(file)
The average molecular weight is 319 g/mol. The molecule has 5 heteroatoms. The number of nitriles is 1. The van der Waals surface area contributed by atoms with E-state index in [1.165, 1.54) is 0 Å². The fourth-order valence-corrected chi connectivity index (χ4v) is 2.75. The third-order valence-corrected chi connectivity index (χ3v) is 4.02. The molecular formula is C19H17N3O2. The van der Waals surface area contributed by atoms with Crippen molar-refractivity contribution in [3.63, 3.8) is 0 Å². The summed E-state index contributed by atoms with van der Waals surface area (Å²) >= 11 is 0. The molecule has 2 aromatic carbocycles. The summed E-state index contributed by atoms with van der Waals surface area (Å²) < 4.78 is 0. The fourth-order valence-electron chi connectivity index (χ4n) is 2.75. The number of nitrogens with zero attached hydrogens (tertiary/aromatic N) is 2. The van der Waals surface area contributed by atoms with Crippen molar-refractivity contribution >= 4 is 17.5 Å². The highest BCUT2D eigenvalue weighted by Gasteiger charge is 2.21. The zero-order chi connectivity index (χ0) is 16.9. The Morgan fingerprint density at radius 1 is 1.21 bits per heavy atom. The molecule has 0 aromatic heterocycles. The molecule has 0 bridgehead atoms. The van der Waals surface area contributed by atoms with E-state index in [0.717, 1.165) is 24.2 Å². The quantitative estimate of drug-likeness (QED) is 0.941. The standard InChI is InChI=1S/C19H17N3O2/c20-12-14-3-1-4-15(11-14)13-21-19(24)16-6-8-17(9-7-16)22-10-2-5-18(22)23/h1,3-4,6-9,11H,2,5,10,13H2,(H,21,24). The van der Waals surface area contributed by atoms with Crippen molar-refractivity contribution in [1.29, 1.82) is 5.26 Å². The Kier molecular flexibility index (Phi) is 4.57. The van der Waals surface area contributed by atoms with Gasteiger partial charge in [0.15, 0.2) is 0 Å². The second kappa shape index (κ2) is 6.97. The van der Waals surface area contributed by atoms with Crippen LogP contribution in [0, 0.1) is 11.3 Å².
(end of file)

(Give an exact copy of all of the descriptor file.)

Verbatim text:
The average molecular weight is 319 g/mol. The molecule has 5 heteroatoms. The number of nitriles is 1. The van der Waals surface area contributed by atoms with E-state index in [1.165, 1.54) is 0 Å². The fourth-order valence-corrected chi connectivity index (χ4v) is 2.75. The third-order valence-corrected chi connectivity index (χ3v) is 4.02. The molecular formula is C19H17N3O2. The van der Waals surface area contributed by atoms with Crippen molar-refractivity contribution in [3.63, 3.8) is 0 Å². The summed E-state index contributed by atoms with van der Waals surface area (Å²) >= 11 is 0. The molecule has 2 aromatic carbocycles. The summed E-state index contributed by atoms with van der Waals surface area (Å²) < 4.78 is 0. The fourth-order valence-electron chi connectivity index (χ4n) is 2.75. The number of nitrogens with zero attached hydrogens (tertiary/aromatic N) is 2. The van der Waals surface area contributed by atoms with Crippen molar-refractivity contribution >= 4 is 17.5 Å². The highest BCUT2D eigenvalue weighted by Gasteiger charge is 2.21. The zero-order chi connectivity index (χ0) is 16.9. The Morgan fingerprint density at radius 1 is 1.21 bits per heavy atom. The molecule has 0 aromatic heterocycles. The molecule has 0 bridgehead atoms. The van der Waals surface area contributed by atoms with E-state index in [0.717, 1.165) is 24.2 Å². The quantitative estimate of drug-likeness (QED) is 0.941. The standard InChI is InChI=1S/C19H17N3O2/c20-12-14-3-1-4-15(11-14)13-21-19(24)16-6-8-17(9-7-16)22-10-2-5-18(22)23/h1,3-4,6-9,11H,2,5,10,13H2,(H,21,24). The van der Waals surface area contributed by atoms with Crippen molar-refractivity contribution in [1.29, 1.82) is 5.26 Å². The Kier molecular flexibility index (Phi) is 4.57. The van der Waals surface area contributed by atoms with Gasteiger partial charge in [0.15, 0.2) is 0 Å². The second kappa shape index (κ2) is 6.97. The van der Waals surface area contributed by atoms with Crippen LogP contribution in [0, 0.1) is 11.3 Å².